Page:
This article reviews three basic ways in which the relationship between Abrahamic religion and science has been construed: as fundamentally antagonistic; as non‐antagonistically incommensurable; and as complementary. Unfortunately, while each construal seems to offer benefits to the religious believer, none, as the article demonstrates, is without considerable cost.
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  19. Victoria Harrison (2005). Arguments From Design: A Self-Defeating Strategy? Philosophia 33 (1-4):297-317.
    In this article, after reviewing traditional arguments from design, I consider some more recent versions: the so-called ‘new design arguments’ for the existence of God. These arguments enjoy an apparent advantage over the traditional arguments from design by avoiding some of Hume’s famous criticisms. However, in seeking to render religion and science compatible, it seems that they require a modification not only of our scientific understanding but also of the traditional conception of God. Moreover, there is a key problem with (...)
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  20. Victoria S. Harrison (2005). The Metamorphosis of “the End of the World”: From Theology to Philosophy and Back Again. Philosophy and Theology 17 (1/2):33-50.
    This paper highlights certain features of the metamorphosis that the concept “the end of the world” has undergone from its origin in early Christian thought to the present day. This concept has, in recent decades, become increasingly prominent within Western European Lutheran and Roman Catholic theology. This paperdemonstrates that the notion of the end of the world popularized by Jürgen Moltmann and Karl Rahner, despite the traditional, biblical language in which it is couched, has more affinity with the philosophical concept (...)
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  21. Victoria S. Harrison (2000). Holiness, Theology and Philosophy. Philosophy and Theology 12 (1):53-78.
    Hans Urs von Balthasar calls for a revival of what he sees as the original relationship between human holiness and Christian theology. He suggests that modern theologians should imitate their patristic forebears to the extent that they combine holy living with an objective stance corresponding to the intellectual rigor proper to theology. The article summarizes von Balthasar’s analysis of the development and current state of what he portrays as the problem of separation between theology and human holiness, considers the role (...)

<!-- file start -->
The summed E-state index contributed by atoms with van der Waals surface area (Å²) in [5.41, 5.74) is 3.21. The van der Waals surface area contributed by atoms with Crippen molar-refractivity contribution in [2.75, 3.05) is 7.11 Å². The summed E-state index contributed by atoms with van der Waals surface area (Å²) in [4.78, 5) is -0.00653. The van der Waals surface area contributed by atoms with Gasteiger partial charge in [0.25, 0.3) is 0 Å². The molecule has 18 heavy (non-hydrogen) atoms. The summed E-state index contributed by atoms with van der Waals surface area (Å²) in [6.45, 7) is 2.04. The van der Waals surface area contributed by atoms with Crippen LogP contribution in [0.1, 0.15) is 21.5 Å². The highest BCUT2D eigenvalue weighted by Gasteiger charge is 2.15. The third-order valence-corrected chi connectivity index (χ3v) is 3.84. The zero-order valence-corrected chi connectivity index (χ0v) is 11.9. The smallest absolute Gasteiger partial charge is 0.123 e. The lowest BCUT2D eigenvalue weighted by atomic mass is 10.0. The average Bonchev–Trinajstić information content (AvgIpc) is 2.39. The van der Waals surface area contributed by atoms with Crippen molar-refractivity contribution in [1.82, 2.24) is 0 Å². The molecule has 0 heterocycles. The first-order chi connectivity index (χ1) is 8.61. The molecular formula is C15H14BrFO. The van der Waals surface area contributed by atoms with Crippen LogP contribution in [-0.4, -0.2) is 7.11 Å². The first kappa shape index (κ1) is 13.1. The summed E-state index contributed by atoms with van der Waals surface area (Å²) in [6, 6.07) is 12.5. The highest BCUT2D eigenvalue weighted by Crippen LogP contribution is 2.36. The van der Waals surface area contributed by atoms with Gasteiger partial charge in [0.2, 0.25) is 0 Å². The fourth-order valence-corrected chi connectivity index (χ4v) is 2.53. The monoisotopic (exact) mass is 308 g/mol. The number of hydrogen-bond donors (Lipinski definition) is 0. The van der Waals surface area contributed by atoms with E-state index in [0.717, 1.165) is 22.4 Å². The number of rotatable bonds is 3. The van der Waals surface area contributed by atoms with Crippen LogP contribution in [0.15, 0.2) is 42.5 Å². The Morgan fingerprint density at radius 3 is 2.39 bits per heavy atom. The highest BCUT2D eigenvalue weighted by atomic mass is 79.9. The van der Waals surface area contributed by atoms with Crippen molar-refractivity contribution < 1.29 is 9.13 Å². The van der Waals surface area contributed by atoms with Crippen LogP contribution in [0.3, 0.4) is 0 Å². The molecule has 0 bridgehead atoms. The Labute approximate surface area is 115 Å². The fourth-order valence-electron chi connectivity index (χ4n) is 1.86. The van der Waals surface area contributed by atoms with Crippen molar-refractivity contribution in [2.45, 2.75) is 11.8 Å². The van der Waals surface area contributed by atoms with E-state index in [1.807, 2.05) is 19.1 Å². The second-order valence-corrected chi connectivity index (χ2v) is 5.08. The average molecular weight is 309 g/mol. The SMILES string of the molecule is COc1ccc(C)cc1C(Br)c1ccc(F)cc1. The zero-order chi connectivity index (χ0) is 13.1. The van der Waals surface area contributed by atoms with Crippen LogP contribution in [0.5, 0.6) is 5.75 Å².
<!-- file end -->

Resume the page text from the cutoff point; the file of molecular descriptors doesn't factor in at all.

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  22. Victoria S. Harrison (1999). Human Holiness as Religious Shape Apologia. International Journal for Philosophy of Religion 46 (2):63-82.
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  23. Victoria S. Harrison (1999). Homo Orans: Von Balthasar's Christocentric Philosophical Anthropology. Heythrop Journal 40 (3):280–300.
    Hans Urs von Balthasar's philosophical anthropology is the premise not only of his religious epistemology, but also of his whole theological enterprise. The importance of his anthropology to the rest of his theology is often overlooked, because its fundamentals are set out in an early work to which little critical attention has been given: Das Betrachtende Gebet– a work which emphasizes the “necessity of prayer”. According to von Balthasar, in praying, one encounters God, and it is through this encounter that (...)
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  24. Victoria S. Harrison (1999). Personal Identity and Integration: Von Balthasar's Phenomenology of Human Holiness. Heythrop Journal 40 (4):424–437.
    In the view of Hans Urs von Balthasar, what is needed to bring a human life to fulfilment—to become ‘whole’—is the death of one's ‘personality’, and the acquisition of one's specific ‘personhood’, which is given to one, along with one's mission, by God. Moreover, according to von Balthasar, a human being becomes a ‘unique person’ when encountering God in contemplative prayer. And it is within contemplative prayer that one comes into contact with one's ‘Idea’, which is actualised when one' personal (...)
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  25. Victoria S. Harrison (1998). Putnam's Internal Realism and Von Balthasar's Religious Epistemology. International Journal for Philosophy of Religion 44 (2):67 - 92.
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  26. Victoria S. Harrison (1997). Kierkegaard's Philosophical Fragments: A Clarification. Religious Studies 33 (4):455-472.
    The article proposes that the hypothetical framework of Kierkegaard's "Philosophical Fragments" is determined by the question 'How is it possible for one to become a disciple?' An account of this framework is provided by employing an original interpretation of the concept 'the Moment'. This enables an understanding of 'the condition' by means of a contrast between 'Universalist' and 'Particularist' perspectives. Moreover, it is only when the insights offered by both perspectives are combined that the answer to the determining question of (...)